Rubidium Facts - Rb or Element 37

Rubidium Chemical & Physical Properties

This is a sample of pure liquid rubidium metal.
This is a sample of pure liquid rubidium metal. Rubidium is a soft silvery-white metal that liquefies at high ambient temperature. Dnn87, Free Documentation License

Rubidium is a silver-colored alkali metal with a melting point slightly higher than body temperature. The element is atomic number 37 with element symbol Rb. Here is a collection of rubidium element facts.

Fast Facts: Rubidium

  • Element Name: Rubidium
  • Element Symbol: Rb
  • Atomic Number: 37
  • Appearance: Grey metal
  • Group: Group 1 (Alkali Metal)
  • Period: Period 5
  • Discovery: Robert Bunsen and Gustav Kirchhoff (1861)
  • Fun Fact: The half life of the radioactive isotope Rb-87 is 49 billion years or more than three times the age of the universe.

Rubidium Basic Facts

Atomic Number: 37

Symbol: Rb

Atomic Weight: 85.4678

Discovery: R. Bunsen, G. Kirchoff 1861 (Germany), discovered rubidium in the mineral petalite via its dark red spectral lines.

Word Origin: Latin: rubidus: deepest red.

Isotopes: There are 29 known isotopes of rubidium. Natural rubidium consists of two isotopes, rubidium-85 (stable with 72.15% abundance) and rubidium-87 (27.85% abundance, a beta emitter with a half-life of 4.9 x 1010 years). Thus, natural rubidium is radioactive, with sufficient activity to expose photographic film within 110 days.

Properties: Rubidium may be liquid at room temperature. It ignites spontaneously in air and reacts violently in water, setting fire to the liberated hydrogen. Thus, rubidium must be stored under dry mineral oil, in a vacuum, or in an inert atmosphere. It is a soft, silvery-white metallic element of the alkali group. Rubidium forms amalgams with mercury and alloys with gold, sodium, potassium, and cesium. Rubidium glows red-violet in a flame test.

Element Classification: Alkali Metal

Biological Effects: Rubidium carries a +1 oxidation state, like sodium and potassium, and displays biological activity similar to that of potassium ions. Rubidium concentrates inside cells within the intracellular fluid. The biological half-life of rubidium ions in humans is 31 to 46 days. Rubidium ions are not particularly toxic, but rats die when over half the potassium in heart muscle is replaced by rubidium. Rubidium chloride has been tested as a therapy for the treatment of depression. Researchers found dialysis patients suffering from depression tended to experience depleted rubidium levels. The element is not considered to be essential for human nutrition, although it is present in small quantities in nearly all human and animal tissues.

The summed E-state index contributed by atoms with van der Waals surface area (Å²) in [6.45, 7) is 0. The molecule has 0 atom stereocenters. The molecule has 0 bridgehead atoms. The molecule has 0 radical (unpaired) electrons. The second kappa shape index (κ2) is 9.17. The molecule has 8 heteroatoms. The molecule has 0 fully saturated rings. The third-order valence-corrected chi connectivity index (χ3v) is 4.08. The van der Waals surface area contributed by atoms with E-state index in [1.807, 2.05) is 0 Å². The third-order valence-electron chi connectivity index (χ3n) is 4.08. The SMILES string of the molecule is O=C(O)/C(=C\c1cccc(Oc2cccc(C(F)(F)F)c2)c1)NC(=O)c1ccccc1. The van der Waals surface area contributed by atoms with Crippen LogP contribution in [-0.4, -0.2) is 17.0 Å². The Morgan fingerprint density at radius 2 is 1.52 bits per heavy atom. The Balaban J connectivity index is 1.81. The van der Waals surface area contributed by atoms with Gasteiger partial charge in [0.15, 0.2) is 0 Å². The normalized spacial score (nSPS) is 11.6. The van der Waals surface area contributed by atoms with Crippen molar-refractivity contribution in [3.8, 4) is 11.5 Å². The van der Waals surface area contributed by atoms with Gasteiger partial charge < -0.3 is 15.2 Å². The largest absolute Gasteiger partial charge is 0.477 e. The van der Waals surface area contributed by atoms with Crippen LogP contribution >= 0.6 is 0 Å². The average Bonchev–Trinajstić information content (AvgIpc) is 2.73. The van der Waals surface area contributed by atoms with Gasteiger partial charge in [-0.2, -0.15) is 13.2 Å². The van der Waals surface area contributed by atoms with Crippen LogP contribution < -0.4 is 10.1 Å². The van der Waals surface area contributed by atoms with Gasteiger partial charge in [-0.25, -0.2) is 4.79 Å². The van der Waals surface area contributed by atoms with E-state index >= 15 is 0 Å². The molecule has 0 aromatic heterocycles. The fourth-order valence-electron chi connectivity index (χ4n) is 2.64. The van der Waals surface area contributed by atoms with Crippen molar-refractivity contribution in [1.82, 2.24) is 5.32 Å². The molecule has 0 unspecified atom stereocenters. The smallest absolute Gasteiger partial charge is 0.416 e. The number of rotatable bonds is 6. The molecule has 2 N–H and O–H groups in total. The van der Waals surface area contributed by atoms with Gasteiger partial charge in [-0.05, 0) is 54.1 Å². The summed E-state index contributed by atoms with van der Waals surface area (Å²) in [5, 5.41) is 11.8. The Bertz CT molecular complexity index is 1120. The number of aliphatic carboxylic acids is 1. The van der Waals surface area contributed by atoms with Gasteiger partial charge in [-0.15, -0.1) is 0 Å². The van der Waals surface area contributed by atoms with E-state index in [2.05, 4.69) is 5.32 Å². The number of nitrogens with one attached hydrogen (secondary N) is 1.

Rubidium Physical Data

Rubidium Trivia

  • Rubidium melts just a little above body temperature.
  • Rubidium was discovered using spectroscopy. When Bunsen and Kirchoff examined their sample of petalite, they found two red spectral lines deep into the red part of the spectrum. They named their new element rubidium after the Latin word rubidus meaning 'deepest red'.
  • Rubidium is the second most electropositive element.
  • Rubidium can be used to give fireworks a red-violet color.
  • Rubidium is the 23rd most abundant element in the Earth's crust.
  • Rubidium chloride is used in biochemistry as a biomarker to track where potassium is taken up by living organisms.
  • The hyper-fine electron structure of Rubidium-87 is used in some atomic clocks to maintain accuracy.
  • The isotope Ru-87 was used by Eric Cornell, Wolfgang Ketterle, and Carl Wiemen to produce a Bose-Einstein condensate. This earned them the 2001 Nobel Prize in Physics.

Sources

  • Campbell, N. R.; Wood, A. (1908). "The Radioactivity of Rubidium". Proceedings of the Cambridge Philosophical Society. 14: 15.
  • Fieve, Ronald R.; Meltzer, Herbert L.; Taylor, Reginald M. (1971). "Rubidium chloride ingestion by volunteer subjects: Initial experience". Psychopharmacologia. 20 (4): 307–14. doi:10.1007/BF00403562
  • Haynes, William M., ed. (2011). CRC Handbook of Chemistry and Physics (92nd ed.). Boca Raton, FL: CRC Press. p. 4.122. ISBN 1439855110.
  • Meites, Louis (1963). Handbook of Analytical Chemistry (New York: McGraw-Hill Book Company.
  • Weast, Robert (1984). CRC, Handbook of Chemistry and Physics. Boca Raton, Florida: Chemical Rubber Company Publishing. pp. E110. ISBN 0-8493-0464-4.